By FR. ROLANDO DELA ROSA, OP
To urge his audience to pray unceasingly, Jesus narrates the story of a persistent widow who pesters an unjust judge so he would render a decision favorable to her (Lk. 18:2-3).
At first glance, the story appears like free ammunition for cynics who want to shoot down the Catholic habit of repeating prayers over and over. They would quote the statement attributed to Albert Einstein: “Insanity is doing the same thing again and again and expecting a different outcome.” Indeed, it seems crazy to continue doing an action that fails to produce the desired result.
But Einstein, if he really uttered that statement, must have been thinking of a mental defect called “perseveration,” which Ryan Howes describes in his article in Psychology Today as a pathological, persistent, and non-productive repetition of a word, gesture, or action caused by a glitch in the brain of a person.
The widow in today’s gospel reading is certainly not perseverating, nor is she insane. She is, in fact, exercising a virtue which our fast-paced and impatient society considers as a vice: perseverance. Perseverance is persistently doing an action with an unshakeable hope that it would produce the expected outcome.
The widow resembles the athlete who never stops training despite repeated losses; or a painter who continues to perfect his art despite the cynical remarks of critics; or an elementary student in a barrio who never absents himself in class despite the daily ordeal of walking through muddy roads; or employees who consistently reports on time for work despite the horrible daily commutes.
It is often easier to give up than to persevere. That is why the ending question in today’s gospel is important. “When the Son of man comes, will He find faith on earth?” (Luke 18:8). On judgment day, will He find us persevering in our faith like the widow? Or, will He see us as having given up on God and prayer?
Imagine the tragedy if the widow simply gave up because she was fed up with being ignored by the judge. How many blessings have we missed because we gave up on prayer when we didn’t get the answer we expected?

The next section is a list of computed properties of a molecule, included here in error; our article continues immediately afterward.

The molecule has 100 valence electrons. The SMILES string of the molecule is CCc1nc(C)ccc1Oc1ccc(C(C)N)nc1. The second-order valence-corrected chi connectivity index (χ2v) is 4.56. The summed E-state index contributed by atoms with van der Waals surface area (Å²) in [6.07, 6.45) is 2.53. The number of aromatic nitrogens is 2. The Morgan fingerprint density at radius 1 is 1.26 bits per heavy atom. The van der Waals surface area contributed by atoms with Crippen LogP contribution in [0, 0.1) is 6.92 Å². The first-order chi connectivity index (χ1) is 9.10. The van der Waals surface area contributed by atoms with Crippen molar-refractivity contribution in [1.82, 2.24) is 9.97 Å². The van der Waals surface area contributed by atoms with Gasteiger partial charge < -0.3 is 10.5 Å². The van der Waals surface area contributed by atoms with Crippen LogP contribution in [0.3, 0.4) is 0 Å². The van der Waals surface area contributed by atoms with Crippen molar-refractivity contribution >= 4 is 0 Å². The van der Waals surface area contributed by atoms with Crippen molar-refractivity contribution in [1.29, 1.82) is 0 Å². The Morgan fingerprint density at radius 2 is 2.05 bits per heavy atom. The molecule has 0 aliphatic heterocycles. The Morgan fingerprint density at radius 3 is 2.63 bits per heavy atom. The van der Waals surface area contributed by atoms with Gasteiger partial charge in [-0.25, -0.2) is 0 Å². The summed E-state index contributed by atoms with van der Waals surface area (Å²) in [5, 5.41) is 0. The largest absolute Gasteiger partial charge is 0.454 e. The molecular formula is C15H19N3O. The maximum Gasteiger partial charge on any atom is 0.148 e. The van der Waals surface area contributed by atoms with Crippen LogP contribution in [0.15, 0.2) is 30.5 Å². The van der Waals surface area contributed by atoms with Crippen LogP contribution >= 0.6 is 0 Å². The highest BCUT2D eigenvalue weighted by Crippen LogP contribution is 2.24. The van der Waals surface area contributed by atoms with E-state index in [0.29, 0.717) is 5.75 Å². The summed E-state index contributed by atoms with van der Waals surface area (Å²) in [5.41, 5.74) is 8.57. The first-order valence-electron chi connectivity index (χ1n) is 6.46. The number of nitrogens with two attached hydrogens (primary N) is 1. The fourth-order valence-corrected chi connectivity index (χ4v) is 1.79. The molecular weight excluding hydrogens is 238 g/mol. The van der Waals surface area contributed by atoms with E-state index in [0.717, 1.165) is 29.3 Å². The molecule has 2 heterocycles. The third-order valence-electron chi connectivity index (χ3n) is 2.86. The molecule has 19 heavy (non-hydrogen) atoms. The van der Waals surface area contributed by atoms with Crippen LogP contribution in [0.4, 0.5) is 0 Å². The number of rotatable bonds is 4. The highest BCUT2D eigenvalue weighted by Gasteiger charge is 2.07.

Praying without losing heart: that is how the widow expresses her faith. If we have a faith like the widow’s, we shall not consider praying as waiting for God to show up and act. It is rather the other way around. We continue and consistently show up,day after day, because we are firmly convinced that God is in the moment.
Every day, I see a young man spending time inside the adoration chapel of Santo Domingo Church. Once, I asked him: “What do you expect to get from these daily visits?” His reply: “Wala lang. I just feel happy knowing God is there in the Blessed Sacrament.” I followed up: “What do you tell him?” He smiled shyly and confessed: “Most of the time, I don’t know what to say. So I just kneel or stand before Him.”
He reminds me of what St. Paul says about prayer: We really do not know how to pray properly. But if we persevere in prayer, the Holy Spirit takes up our childish and distracted mumblings and lift these up to God, transforming these into praises and petitions worthy of God’s attention. To persevere in praying, we don’t need to free our minds from worries and anxieties. We can always approach God as we are — troubled, confused, not knowing what to say, and overwhelmed by many cares and concerns. God meets us where we are.